Ahead of Tuesday’s Council meeting, members of the community are speaking out against the proposed bylaw, as they allege the document “punishes residents for living in poverty.” In a news release issued by YGK Encampment Support Network (KESN), members expressed their “deep concerns” with many aspects of the bylaw, notably Section 9.
Sophie Lachapelle, PhD candidate and member of KESN, wrote, “Research has shown us that punishing people who experience visible poverty for simply being in public spaces is not effective, especially since these individuals often have nowhere else to go.”
Lachapelle added, “Bylaws like the proposed Community Standards Bylaw do not meaningfully improve public safety or quality of life when the behaviours they try to manage are rooted in poverty. In fact, bylaws like this have been shown to make poverty worse, not better. Even when people aren’t fined, bylaws like this result in more trauma [and] more potential for problematic behaviours, and are a drain on municipal resources that could be allocated more effectively to reduce poverty.”
Retired United Churh minister Dawn Clarke said the bylaw is another example of the City’s “disturbing” treatment of those living in poverty. “The City’s response to people experiencing visible poverty over the last year has been very disturbing, including applying to the Superior Court of Ontario for a court order to evict encampment residents in Belle Park, ending the Sleeping Cabin project last week, and now a bylaw that seems to target people experiencing visible poverty because they have nowhere else to go in the absence of affordable or supportive housing,” Clarke wrote, adding, “Kingston is becoming a meaner city.”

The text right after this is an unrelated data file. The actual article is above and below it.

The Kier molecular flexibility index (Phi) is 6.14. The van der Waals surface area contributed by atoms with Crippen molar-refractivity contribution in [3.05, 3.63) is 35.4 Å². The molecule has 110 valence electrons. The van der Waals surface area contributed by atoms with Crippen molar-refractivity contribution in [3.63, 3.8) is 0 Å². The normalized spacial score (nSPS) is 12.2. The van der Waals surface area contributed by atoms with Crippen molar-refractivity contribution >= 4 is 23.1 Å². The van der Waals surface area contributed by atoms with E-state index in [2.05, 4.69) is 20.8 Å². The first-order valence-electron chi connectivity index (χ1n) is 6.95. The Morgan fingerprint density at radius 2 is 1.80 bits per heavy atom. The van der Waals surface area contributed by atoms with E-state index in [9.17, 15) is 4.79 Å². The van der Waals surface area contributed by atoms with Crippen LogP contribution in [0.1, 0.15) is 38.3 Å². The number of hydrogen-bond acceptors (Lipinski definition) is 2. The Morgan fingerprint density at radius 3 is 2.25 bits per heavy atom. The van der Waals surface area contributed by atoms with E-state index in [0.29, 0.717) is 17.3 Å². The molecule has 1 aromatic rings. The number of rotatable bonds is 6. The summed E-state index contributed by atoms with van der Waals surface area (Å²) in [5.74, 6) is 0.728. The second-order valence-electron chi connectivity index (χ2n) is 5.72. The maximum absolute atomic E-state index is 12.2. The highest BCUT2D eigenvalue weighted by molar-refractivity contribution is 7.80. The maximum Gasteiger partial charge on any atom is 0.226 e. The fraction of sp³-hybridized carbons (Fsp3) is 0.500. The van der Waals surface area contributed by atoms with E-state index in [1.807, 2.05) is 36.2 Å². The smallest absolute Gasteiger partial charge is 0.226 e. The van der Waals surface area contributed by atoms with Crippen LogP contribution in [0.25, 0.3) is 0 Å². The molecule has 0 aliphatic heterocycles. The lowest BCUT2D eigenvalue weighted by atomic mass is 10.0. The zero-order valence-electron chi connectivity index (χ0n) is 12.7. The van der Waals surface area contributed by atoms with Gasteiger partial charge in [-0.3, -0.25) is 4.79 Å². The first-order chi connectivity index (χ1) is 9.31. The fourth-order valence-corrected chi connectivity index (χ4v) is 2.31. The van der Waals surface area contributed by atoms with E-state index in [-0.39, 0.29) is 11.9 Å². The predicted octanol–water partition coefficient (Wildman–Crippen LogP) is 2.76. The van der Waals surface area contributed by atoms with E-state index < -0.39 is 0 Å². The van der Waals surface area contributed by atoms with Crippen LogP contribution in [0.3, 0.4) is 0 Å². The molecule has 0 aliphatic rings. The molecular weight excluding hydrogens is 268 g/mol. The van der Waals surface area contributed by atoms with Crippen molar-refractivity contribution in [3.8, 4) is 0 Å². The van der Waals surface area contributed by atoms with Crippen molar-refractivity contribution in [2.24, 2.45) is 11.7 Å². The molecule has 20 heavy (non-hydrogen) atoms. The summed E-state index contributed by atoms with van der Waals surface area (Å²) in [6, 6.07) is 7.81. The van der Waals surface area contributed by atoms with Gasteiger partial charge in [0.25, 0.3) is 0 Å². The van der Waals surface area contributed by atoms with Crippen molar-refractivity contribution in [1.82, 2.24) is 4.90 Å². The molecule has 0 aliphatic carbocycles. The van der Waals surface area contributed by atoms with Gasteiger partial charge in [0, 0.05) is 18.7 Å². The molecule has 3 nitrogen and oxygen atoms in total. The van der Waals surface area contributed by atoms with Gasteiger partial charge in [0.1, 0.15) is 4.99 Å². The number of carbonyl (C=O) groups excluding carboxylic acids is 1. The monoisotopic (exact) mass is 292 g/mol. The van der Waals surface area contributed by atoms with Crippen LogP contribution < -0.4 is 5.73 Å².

When the bylaw was first brought forward earlier this month to the Administrative Policies Committee, it received unanimous support from the five councillors who serve on that committee. In a report distributed in advance of that November 9, 2023 committee meeting, Jenna Morley, Director of Legal Services and City Solicitor, noted staff undertook “extensive consultations” before preparing the draft bylaw.
This past summer, the City conducted a public engagement process to gauge community members’ thoughts on the proposed bylaw. According to staff, Section 9 of the document drew mixed reactions from respondents, with business owners “emphasizing the need for tools to address disruptive street behaviour and prioritize public safety.”
However, the report also noted sentiments from some respondents that the proposed bylaw is “targeting” certain populations within the city. Staff wrote, “Critics argue that punitive measures like fines may not be effective and could exacerbate negative behaviour. Specific concerns are raised about potential discrimination and the lack of support for underserved groups.”